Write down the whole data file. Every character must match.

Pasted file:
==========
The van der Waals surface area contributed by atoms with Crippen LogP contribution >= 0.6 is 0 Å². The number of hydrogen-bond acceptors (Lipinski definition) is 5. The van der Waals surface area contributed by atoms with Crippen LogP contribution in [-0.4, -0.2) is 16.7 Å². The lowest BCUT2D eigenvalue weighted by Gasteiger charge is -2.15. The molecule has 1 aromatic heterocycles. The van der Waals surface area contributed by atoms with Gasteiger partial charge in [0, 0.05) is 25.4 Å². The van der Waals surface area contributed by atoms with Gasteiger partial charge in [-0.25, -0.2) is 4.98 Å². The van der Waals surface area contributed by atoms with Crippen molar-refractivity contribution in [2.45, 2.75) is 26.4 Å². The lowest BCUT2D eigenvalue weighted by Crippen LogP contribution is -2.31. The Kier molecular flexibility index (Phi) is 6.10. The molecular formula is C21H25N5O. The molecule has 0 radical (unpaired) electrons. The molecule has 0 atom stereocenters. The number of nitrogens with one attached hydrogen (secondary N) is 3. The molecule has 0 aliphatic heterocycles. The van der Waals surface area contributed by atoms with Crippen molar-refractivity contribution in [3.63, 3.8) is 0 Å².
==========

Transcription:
The van der Waals surface area contributed by atoms with Crippen LogP contribution >= 0.6 is 0 Å². The number of hydrogen-bond acceptors (Lipinski definition) is 5. The van der Waals surface area contributed by atoms with Crippen LogP contribution in [-0.4, -0.2) is 16.7 Å². The lowest BCUT2D eigenvalue weighted by Gasteiger charge is -2.15. The molecule has 1 aromatic heterocycles. The van der Waals surface area contributed by atoms with Gasteiger partial charge in [0, 0.05) is 25.4 Å². The van der Waals surface area contributed by atoms with Gasteiger partial charge in [-0.25, -0.2) is 4.98 Å². The van der Waals surface area contributed by atoms with Crippen molar-refractivity contribution in [2.45, 2.75) is 26.4 Å². The lowest BCUT2D eigenvalue weighted by Crippen LogP contribution is -2.31. The Kier molecular flexibility index (Phi) is 6.10. The molecular formula is C21H25N5O. The molecule has 0 radical (unpaired) electrons. The molecule has 0 atom stereocenters. The number of nitrogens with one attached hydrogen (secondary N) is 3. The molecule has 0 aliphatic heterocycles. The van der Waals surface area contributed by atoms with Crippen molar-refractivity contribution in [3.63, 3.8) is 0 Å².